The Governor released the May revision to the proposed 20-21 state budget today. As has been recently reported, California has an estimated deficit of more than $54 billion related to COVID-19 and its resulting impacts on the economy. The May Revise proposes to cancel new initiatives proposed in the Governor’s Budget released in January, cancels and reduces spending included in the 2019 Budget Act, draws down reserves, borrows from special funds and temporarily increases revenues. Additionally, some proposals are specifically tied to the amount of federal funds California might receive.
Specific to healthcare, below are areas of interest to district/municipal hospitals.
Starting with some positive news, according to the May Revise, “the state is not in a fiscal position to increase rates or expand programs given the drastic budget impacts of the COVID-19 Recession.” In addition to a couple of other programs, the May Revise proposes to defer the creation of the Office of Health Care Affordability. This serves to at least delay the state’s efforts related to various affordability proposals (caps on hospital growth as one example) that have been under discussion/consideration prior to the COVID-19 outbreak.
The most concerning of the proposals is the one that makes various changes to the way that managed care capitation rates are determined. These changes include various acuity, efficiency, and cost containment adjustments. These adjustments would be effective for the managed care rate year starting January 1, 2021, and would yield General Fund savings increasing each year. Additionally, the May revision assumes a 1.5 percent rate reduction for the period July 1, 2019, through December 31, 2020. We are reviewing this proposal for not only it’s impact on providers’ rates but also on the rate range and other supplemental programs via Medi-Cal managed care plans.
Other proposals of interest:
California Advancing and Innovating Medi-Cal (CalAIM): The May Revision proposes to delay implementation of the CalAIM initiative. CalAIM was contained in the January proposed budgeted and included various proposals to improve health outcomes of the Medi-Cal population by implementing delivery system, program and payment reform across the Medi-Cal program.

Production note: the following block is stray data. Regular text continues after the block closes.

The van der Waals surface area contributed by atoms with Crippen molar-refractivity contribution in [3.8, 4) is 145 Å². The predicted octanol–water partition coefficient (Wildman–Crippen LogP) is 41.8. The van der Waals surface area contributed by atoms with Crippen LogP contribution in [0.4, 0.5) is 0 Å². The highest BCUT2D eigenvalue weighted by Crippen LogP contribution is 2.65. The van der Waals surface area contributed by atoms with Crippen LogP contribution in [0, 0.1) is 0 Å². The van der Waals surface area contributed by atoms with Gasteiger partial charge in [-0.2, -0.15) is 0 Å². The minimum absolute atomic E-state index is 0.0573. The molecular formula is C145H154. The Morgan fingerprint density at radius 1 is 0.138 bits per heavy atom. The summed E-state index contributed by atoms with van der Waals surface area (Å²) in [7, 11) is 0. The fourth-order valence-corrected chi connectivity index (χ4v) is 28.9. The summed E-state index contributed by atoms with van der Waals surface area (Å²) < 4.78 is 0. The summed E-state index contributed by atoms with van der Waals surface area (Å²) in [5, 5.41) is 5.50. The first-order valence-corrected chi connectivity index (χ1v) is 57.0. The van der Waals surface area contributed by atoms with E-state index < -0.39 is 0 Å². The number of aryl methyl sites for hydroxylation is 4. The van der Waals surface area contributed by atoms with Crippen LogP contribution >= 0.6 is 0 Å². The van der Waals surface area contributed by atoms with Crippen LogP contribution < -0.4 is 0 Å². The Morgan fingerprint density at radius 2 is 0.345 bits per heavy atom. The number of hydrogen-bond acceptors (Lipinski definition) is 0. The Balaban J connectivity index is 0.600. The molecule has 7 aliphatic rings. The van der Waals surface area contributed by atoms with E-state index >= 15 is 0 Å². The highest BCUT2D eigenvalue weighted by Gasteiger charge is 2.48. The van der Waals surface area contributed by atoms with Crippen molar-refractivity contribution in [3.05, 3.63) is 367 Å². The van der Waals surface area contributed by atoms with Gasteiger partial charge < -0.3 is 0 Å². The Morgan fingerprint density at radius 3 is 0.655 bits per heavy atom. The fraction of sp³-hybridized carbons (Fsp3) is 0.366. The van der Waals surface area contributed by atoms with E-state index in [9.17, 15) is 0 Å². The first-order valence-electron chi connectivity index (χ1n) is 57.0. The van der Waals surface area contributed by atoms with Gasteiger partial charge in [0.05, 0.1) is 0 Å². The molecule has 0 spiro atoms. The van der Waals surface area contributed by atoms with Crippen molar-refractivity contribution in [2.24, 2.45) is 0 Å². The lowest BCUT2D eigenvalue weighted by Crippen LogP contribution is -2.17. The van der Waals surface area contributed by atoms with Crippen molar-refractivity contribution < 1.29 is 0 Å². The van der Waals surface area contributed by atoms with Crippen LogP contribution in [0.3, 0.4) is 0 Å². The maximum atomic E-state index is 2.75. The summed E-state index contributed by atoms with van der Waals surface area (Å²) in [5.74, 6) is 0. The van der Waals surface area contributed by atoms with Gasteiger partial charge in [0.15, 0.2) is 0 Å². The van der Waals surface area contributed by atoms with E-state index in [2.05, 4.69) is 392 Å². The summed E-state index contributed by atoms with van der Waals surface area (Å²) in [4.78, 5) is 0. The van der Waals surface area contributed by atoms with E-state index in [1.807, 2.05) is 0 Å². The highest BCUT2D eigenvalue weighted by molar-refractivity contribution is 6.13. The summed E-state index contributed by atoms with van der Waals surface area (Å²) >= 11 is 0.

Full-Scope Medi-Cal to Undocumented Older Adults: The May Revision proposes to withdraw this proposal
Medi-Cal Aged, Blind, and Disabled Income Level Expansion: The May Revision proposes not to implement the 2019 Budget Act expansion of Medi-Cal to aged, blind, and disabled individuals with incomes between 123 percent and 138 percent of the federal poverty level.
Funding for behavioral health counselors in emergency departments, Medi-Cal enrollment navigators, and the Medical Interpreters Pilot Project have been reverted to 2019 levels when they were augmented.
The following reductions will occur absent additional federal funds sufficient enough to restore them.
The May Revision proposes to reduce adult dental benefits to the partial restoration levels of 2014. In addition, the May Revision proposes to eliminate audiology, incontinence creams and washes, speech therapy, optician/optical lab, podiatry, acupuncture, optometry, nurse anesthetists services, occupational and physical therapy, pharmacist services, screening, brief intervention and referral to treatments for opioids and other illicit drugs in Medi-Cal, and diabetes prevention program services.
Proposition 56 Adjustments—Beginning in 2020-21, the May Revision proposes to shift $1.2 billion in Proposition 56 funding from providing supplemental payments for physician, dental, family health services, developmental screenings, and non-emergency medical transportation, value-based payments, and loan repayments for physicians and dentists to support growth in the Medi-Cal program compared to 2016 Budget Act.
The entire budget detail and summary is available at